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Conceptual Modeling of Supersonic Retropropulsion Flow Interactions and Relationships to System Performance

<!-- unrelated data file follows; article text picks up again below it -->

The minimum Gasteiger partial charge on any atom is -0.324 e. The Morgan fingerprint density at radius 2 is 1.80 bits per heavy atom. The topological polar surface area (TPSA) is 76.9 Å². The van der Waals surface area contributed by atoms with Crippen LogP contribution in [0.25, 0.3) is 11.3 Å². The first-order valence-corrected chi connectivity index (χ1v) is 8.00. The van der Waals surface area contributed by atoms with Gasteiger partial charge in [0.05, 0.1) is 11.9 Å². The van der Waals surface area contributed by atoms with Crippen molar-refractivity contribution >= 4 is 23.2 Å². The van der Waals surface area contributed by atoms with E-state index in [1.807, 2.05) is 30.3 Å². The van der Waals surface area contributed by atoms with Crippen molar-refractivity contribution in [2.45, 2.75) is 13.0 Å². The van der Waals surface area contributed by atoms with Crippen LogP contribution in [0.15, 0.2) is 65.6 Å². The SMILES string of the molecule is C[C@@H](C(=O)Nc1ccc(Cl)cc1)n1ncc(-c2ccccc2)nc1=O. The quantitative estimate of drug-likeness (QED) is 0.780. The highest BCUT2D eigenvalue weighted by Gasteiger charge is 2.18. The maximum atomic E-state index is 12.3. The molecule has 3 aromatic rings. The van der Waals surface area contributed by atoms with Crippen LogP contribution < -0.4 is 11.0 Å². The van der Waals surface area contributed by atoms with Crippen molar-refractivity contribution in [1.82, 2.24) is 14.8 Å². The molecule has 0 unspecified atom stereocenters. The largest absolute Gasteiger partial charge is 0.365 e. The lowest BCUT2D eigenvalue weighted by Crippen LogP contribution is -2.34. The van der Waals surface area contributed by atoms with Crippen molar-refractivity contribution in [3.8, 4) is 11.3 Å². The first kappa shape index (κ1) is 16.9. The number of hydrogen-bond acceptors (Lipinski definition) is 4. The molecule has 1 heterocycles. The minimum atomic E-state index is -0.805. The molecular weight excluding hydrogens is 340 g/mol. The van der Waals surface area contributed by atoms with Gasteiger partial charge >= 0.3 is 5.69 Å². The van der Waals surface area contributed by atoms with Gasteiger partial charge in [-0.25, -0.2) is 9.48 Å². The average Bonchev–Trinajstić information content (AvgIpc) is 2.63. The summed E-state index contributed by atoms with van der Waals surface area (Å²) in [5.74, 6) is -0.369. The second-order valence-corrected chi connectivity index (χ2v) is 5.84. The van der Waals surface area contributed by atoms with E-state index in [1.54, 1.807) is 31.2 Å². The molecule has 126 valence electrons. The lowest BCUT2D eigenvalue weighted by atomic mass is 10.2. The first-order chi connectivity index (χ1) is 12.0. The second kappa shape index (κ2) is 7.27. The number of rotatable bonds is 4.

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Supersonic retropropulsion is an entry, descent, and landing technology applicable to and potentially enabling high-mass missions required for advanced robotic and human exploration on the surface of Mars. For conceptual design, it is necessary to understand the significance of retropropulsion configuration on an entry vehicle’s static aerodynamic characteristics and the relation of this configuration to other vehicle performance metrics. This investigation developed an approximate model for the supersonic retropropulsion flowfield to assist in evaluating the impact of design choices on the vehicle’s drag characteristics for flight-relevant conditions and scales. This model was used to explore the impact of operating conditions, required propulsion system performance, propulsion system composition, and vehicle configuration on the integrated aerodynamic drag characteristics of full-scale vehicles for Mars entry, descent, and landing. The forebody aerodynamic drag and axial force characteristics of vehicles at two different mission scales were shown to be insensitive to major trades common to conceptual design. This work concluded that conceptual design trades of supersonic retropropulsion may be evaluated using engineering models or assumptions with minimal support from high-fidelity computational aerodynamic analyses.


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